We report here that Saccharomyces cerevisiae chromatin can be fractionated physically into functionally distinct genomic regions, including coding, noncoding, and regulatory and non-regulatory domains. Two different procedures yield reciprocal results. One is based on differential segregation of untranscribed regions into the aqueous phase during phenol-chloroform extraction of formaldehyde-crosslinked chromatin. The other is a weaker enrichment for potentially transcribed regions that may occur by crosslinking-dependent genomewide nuclease protection. We propose that both fractionations are based on differential formaldehyde crosslinking of chromatin in different genomic regions, possibly mediated through differentially modified histone tail lysine residues. Our results suggest a general mechanism for demarcating regulatory and coding regions in the genome.

Materials and Methods

Data and Protocol Availability. Raw data, array images, primer sequences, compiled tabular data, detailed protocols, and additional figures are publicly available from the Stanford Microarray Database (11) (http://genome-www.stanford.edu/microarray) and the University of North Carolina Microarray Database (http://genome.unc.edu and https://genome.unc.edu/pubsup/chromatin2003).

Strains and Culture Conditions. For Experiments 1, 4, 5, and 11, strain S288C (MATα SUC2 mal mel gal2 CUP1 flo1 flo8–1) was used. S288C was also used as a hybridization reference for experiments 3 and 28–32. For all other experiments, UCC3537 (MATa ura3–52 lys2–801 ade2–101 leu2-Δ1 trp1-Δ63 his3-Δ200 adh4::URA3 (URA3 at VIIL) DIA5–1 (ADE2 at VR), a derivative of S288C-based strain YPH250 (12), was used for both sample and reference. For all experiments, yeast was grown to an OD600 of 0.6–1 (≈2 × 108 cells per ml) with shaking at 30°C in 50 ml of yeast extract/peptone/2% dextrose media.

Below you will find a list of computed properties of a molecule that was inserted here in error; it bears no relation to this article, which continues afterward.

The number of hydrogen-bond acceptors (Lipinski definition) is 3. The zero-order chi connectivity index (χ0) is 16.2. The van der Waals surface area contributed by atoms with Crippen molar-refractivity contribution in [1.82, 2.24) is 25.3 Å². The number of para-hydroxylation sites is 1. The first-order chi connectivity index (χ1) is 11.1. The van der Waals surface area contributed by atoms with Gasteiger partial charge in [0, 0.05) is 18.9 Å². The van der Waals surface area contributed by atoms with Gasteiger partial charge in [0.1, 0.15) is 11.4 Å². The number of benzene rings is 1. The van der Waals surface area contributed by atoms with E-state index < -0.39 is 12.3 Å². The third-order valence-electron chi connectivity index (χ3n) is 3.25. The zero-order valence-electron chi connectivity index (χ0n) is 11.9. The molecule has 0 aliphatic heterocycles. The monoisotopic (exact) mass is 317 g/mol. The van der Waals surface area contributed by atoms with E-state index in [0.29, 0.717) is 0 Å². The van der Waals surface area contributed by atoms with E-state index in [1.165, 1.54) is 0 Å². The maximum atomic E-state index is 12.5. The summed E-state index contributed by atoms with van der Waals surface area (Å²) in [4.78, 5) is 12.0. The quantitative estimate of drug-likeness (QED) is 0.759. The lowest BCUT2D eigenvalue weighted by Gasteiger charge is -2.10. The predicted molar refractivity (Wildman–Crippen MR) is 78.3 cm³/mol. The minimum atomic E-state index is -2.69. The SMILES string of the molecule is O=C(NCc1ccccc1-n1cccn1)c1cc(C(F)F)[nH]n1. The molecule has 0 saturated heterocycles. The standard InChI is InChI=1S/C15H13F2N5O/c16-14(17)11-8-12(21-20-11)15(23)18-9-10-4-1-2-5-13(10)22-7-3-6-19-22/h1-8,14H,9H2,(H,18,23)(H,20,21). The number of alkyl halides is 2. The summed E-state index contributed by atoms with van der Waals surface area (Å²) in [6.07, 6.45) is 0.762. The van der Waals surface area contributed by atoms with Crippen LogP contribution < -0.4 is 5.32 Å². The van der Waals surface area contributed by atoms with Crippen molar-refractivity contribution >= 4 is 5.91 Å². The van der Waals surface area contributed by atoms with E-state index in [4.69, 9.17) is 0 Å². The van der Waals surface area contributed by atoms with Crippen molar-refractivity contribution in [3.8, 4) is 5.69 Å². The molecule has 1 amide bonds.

Standard DNA Preparation: Experiments 1–8. All DNA was prepared by glass-bead disruption and standard phenol-chloroform extraction as described (13) with the modification that the cells were first broken in the absence of phenol-chloroform. The extract was centrifuged for5sat 14,000 × g, and the supernatant was sonicated and subsequently phenol-chloroform extracted.

Intergenic Enrichment Procedure: Experiments 9–27. Briefly, whole cells were fixed by addition of 37% formaldehyde/11% methanol (J.T. Baker) to the growth medium to a final concentration of 1% formaldehyde at 30°C for 30 min (table A at https://genome.unc.edu/pubsup/chromatin2003). Glycine was added to 125 mM from a 2.5 M stock and incubated for 5 min. The cells were centrifuged in a Sorvall RT7 at 3,000 rpm for 5 min at 4°C and washed twice with PBS and once with sterile water. Without reversing crosslinks, extracts were prepared by glass-bead disruption, sonication (fragment size 200–2,000 bp, peak at 900 bp), and standard phenol-chloroform extraction (13).